Being solitary is different to experiencing loneliness. People also speak of being alone even among a crowd. For priests, time by ourselves is necessary in order to better serve God and the people entrusted to our care.


Open to God’s surprises

Walking with the Lord with our vocation involves trust. I never imagined that I would be living in Rome for all these years, or that I’d get to minister with so many different people across parish placements and beyond. We have to be open to God’s movement in our lives and that openness and discernment bring us towards seminary, throughout seminary, and beyond seminary. God doesn’t call statues; he calls people, flesh and blood, with all our anxieties, fears, doubts and also with all our hopes, dreams, and visions.


Ryan Service, Archdiocese of Birmingham

Three deacons stand on the threshold of the priesthood after seven years of formation.


It's a long journey with many twists and turns but in this conversation, John Waters interviews fellow priests-to-be Ryan Service and Marco Egawhary in this video as they prepare for a July Ordination to serve the people of the Archdiocese of Birmingham.

Bob Hayes - Seminary Reflections photo.j

As a late vocation, I am aware of the varied experiences, attitudes, skills and habits that I bring to Saint Mary’s College, Oscott, where I am in formation for the priesthood. Over the years, I have worked in manufacturing and services, the public and private sectors and most recently in trade union education. These and all life experiences bring with them baggage; some helpful to a man entering priestly formation - some unhelpful.


When God calls men to the priesthood, He is - of course - aware of our personalities and lives, our strengths and our weaknesses. The seminary is a house of discernment and formation. Underpinning that formation is the call to conversion, as men (in a life of prayer and study, and guided by our formators) seek to build an ever-deeper relationship with Christ Jesus and so discern the Lord’s will. The process of conversion presents both opportunities and challenges, as we ponder God’s providence of the gift of a calling to the priesthood.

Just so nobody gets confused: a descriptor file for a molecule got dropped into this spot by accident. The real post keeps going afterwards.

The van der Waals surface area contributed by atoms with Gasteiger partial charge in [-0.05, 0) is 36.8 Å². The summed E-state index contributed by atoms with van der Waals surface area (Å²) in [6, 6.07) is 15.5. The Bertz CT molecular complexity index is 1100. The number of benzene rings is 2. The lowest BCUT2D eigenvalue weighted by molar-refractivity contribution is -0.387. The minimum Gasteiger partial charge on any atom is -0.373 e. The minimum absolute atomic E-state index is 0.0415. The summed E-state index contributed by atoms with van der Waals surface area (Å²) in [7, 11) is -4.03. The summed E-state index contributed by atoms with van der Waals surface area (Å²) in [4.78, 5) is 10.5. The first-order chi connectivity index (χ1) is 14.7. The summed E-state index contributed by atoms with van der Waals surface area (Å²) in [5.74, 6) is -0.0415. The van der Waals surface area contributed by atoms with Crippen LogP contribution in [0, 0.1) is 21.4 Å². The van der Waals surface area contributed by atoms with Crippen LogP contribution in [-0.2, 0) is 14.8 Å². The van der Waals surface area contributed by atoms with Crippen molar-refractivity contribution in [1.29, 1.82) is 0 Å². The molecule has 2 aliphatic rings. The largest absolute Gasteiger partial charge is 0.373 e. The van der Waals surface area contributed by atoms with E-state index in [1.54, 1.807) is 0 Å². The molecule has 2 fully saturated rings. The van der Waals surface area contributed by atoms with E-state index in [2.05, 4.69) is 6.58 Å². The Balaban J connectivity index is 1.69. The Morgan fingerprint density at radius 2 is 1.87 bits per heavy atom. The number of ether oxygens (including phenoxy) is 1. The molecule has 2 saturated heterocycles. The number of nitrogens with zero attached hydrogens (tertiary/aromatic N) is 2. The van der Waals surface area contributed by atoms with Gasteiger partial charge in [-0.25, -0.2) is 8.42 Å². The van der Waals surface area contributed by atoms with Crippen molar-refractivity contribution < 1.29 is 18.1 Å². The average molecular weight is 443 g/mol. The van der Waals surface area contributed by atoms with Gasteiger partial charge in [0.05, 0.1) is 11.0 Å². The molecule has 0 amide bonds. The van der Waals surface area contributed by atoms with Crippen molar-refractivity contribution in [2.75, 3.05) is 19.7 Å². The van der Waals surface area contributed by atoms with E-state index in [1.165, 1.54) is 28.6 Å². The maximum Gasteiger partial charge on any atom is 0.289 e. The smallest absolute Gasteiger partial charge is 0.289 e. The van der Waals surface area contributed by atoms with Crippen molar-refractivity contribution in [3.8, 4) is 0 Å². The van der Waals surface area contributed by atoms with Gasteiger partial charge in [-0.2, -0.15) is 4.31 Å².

Seminary formation challenges men to develop in the spiritual, pastoral, human and intellectual strands essential in the formation of priests. As well as community worship, spiritual direction, pastoral placements and formal lessons, seminary is - crucially - the setting for the stillness, personal prayer and mediation that enable us to be open to the working of the Holy Spirit. Being attentive to God’s will is the key to conversion, and an engaged and fruitful experience of seminary life.


Dom Erik Varden OCSO, Abbot of Mount Saint Bernard Abbey in Leicestershire, observed, ‘Conversion must be constructed in aspirational, not reactive terms; as an option for what is good, not against what is thought bad’. We are called to embrace all that is good. Nonetheless we must recognise - and set aside - attachments (such as constant use of smartphones, a taste for designer goods or gossiping) that are unhealthy and addictive and become a hindrance on our journey of conversion.


Seminarians are asked to engage deeply with conversion, welcoming and embracing all that God’s calling entails. There are times when I have felt the priestly vocation so blessed that somehow it must be beyond me: I have asked myself, 'Surely, not me?' In those moments, Cardinal Basil Hume's observation that, 'The priest is an ordinary man called to an extraordinary ministry' holds out a message of hope and reassurance.


Having been ordained deacon in June 2018, this is my final year at Oscott. I am now more conscious than ever that priestly formation is a blessed journey of conversion, as men seek to conform themselves evermore deeply to Jesus Christ – shepherd and servant.

Bob Hayes, Diocese of Salford